The Day I Doubted Continue reading →
The Day I Doubted Continue reading
The passage we’re about to look at is amazing. It’s amazing because it’s a revelation of the most important relationship to ever exist: the relationship between Jesus and his Father. We see here, plainly stated by Jesus himself, ten attributes of the perfect relationship between Father and Son.
We’ll look at those ten attributes of Jesus’ relationship with his Father from John 5:17-37 (I encourage you to read the passage first), then we’ll look at Jesus’ relationship with his disciples, and, finally, we’ll take a look at Jesus’ relationship with you.
10 Attributes of Jesus’ relationship with his Father Continue reading
I recently had this conversation with my son Nate.
Nate: “Dad, on a scale of one to ten, how important do you feel it is, for you to be right?”
Me: “Is there an eleven?”
When I was in highschool I read this book about the great basketball player Pete Maravich. He averaged 44.2 points per game in college ball one year. He was great in the NBA too. Some of the moves you see in the NBA today were pioneered by Maravich. He became one of my heroes and I was inspired by his life. I was never much of a basketball player but after I read about Maravich I improved dramatically. I read about how he was a gym rat, so I became a gym rat. I read about how he practiced, so I began to practice that way. I learned to shoot the way he shot. I learned some great basketball moves by imitating Pete Maravich’s basketball moves. The result was Continue reading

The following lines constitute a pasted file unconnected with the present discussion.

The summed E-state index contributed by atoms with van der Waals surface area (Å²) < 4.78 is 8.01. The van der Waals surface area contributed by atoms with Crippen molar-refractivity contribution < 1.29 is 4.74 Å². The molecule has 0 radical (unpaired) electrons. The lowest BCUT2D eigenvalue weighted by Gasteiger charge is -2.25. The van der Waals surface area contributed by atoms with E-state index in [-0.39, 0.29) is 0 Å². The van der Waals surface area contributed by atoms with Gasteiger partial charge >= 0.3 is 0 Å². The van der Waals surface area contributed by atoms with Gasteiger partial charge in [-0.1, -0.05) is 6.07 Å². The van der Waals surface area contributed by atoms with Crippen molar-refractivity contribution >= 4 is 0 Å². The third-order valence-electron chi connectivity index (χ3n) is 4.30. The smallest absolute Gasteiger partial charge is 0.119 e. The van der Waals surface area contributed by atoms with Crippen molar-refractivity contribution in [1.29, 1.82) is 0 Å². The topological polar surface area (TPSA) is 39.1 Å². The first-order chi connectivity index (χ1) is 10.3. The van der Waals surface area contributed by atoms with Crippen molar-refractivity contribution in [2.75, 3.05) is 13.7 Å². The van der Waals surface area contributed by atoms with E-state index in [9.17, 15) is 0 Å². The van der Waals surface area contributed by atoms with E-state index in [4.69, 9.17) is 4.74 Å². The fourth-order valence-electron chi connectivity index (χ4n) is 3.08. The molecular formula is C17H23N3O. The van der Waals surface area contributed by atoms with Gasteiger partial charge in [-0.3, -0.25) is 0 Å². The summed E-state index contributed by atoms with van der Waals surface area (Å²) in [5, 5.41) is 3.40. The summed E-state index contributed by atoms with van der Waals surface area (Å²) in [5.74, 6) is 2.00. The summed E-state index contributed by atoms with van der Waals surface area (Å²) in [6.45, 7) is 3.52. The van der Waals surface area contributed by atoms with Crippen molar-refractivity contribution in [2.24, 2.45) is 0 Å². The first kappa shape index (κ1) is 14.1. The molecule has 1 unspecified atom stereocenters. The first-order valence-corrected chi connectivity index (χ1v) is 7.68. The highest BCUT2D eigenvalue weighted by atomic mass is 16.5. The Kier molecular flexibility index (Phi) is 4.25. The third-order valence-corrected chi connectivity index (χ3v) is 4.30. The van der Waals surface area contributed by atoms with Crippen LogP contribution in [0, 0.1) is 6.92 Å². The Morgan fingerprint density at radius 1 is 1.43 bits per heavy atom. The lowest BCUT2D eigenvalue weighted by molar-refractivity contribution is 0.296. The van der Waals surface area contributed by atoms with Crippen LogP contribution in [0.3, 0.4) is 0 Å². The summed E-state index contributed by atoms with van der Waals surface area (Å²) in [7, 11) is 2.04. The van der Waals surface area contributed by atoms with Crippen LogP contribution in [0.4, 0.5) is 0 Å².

What An Agnostic, Progressive, Single, Childless Sociologist’s Book Says About Prayer And Church
Research on the nation’s two largest minority groups, Latinos and African Americans, confirms that prayer and regular connection with a church community is of great benefit to marriages and families. (Later in the article we learn that this applies to the white demographic too.)
This research comes from the Oxford University Press book titled, Soul Mates: Religion, Sex, Love and Marriage among African Americans and Latinos. The agnostic progressive sociologist is Nicholas H. Wolfinger. To be fair, he coauthored the book with another sociologist, W. Bradford Wilcox, who is married, a catholic, conservative, and has children. When Christianity Today asked Wilcox why he chose to team up with someone holding a different worldview he said, Continue reading